At sundown on Sunday, May 16, Jews around the world will start the two-day holiday (which lasts only one day in Israel) of Shavuot.
Fixing the mistaken Christian belief that Pentecost and Shavuot are identical may be the key to better Jewish-Christian relations. It also has enormous potential to enable Christians to understand the Bible as Jesus did.
“Jews bear witness to the world that God created the world and commanded an order in the world, including which nations live in which land,” Rabbi Weiss said. “Amalek tries to reject this but Shavuot reinforces this.”
One of the traditions on the holiday of Shavuot is to eat dairy products, and one such store in Jerusalem, ‘Basher Fromagerie’ is generating huge profit!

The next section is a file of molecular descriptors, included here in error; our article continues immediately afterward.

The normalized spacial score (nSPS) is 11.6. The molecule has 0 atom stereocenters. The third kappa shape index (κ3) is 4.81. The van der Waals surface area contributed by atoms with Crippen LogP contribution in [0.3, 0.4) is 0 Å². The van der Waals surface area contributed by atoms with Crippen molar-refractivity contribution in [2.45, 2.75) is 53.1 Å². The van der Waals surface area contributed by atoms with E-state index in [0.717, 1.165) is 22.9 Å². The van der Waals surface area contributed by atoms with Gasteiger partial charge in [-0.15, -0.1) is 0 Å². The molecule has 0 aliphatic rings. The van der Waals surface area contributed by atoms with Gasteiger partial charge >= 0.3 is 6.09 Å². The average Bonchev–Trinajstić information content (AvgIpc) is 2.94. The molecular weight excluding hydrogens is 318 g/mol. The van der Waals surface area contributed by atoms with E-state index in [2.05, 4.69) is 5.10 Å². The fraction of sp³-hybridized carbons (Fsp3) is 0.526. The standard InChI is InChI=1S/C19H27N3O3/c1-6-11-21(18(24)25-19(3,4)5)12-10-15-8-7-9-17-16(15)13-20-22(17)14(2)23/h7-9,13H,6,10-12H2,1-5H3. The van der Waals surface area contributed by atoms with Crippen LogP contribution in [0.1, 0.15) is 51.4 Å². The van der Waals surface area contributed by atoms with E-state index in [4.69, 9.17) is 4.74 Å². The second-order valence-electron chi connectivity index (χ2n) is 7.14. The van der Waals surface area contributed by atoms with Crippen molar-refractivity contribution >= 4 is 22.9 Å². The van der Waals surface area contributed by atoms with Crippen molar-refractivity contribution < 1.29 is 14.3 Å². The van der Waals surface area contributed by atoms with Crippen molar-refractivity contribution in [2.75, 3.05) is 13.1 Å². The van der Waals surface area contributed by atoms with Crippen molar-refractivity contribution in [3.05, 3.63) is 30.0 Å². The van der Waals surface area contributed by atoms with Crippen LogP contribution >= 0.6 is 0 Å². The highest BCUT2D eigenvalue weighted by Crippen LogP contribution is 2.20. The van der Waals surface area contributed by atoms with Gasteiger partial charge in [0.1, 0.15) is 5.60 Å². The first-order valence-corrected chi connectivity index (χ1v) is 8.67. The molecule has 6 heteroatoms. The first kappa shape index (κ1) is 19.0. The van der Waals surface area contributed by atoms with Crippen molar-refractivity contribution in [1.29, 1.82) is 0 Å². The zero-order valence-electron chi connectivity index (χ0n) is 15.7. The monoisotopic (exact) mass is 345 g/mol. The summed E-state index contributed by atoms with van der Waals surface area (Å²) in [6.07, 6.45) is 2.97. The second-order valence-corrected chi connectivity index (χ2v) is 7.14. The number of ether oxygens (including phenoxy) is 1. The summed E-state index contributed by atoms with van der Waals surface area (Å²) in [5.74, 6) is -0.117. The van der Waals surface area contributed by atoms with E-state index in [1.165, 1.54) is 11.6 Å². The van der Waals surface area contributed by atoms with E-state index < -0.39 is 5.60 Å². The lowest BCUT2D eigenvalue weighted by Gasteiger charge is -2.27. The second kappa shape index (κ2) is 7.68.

Without a Temple, how is the Bible’s commandment that the Jewish people appear at the site of the Holy Temple three times a year observed today?
The duality of Shavuot is undeniable: the yom tov exists, or rather coexists, with distinctly different facets.
A delicious Shavuot tradition has deeper symbolic roots than you might expect.
Though there is no Temple in Jerusalem, in very many ways, Jewish sources describe the Temple Mount as the viaduct for blessings, spiritual and material, to flow into the world. Several experts weigh in on this source of divine bounty.
Former chief rabbi Lord Jonathan Sacks looks at the actual event of the giving of the Torah at Mount Sinai. He explains how women in Torah are associated with loving kindness.
Descendants of Aaron the High Priest recreate the ritual of ‘the first fruits’ as it was performed in the Temple.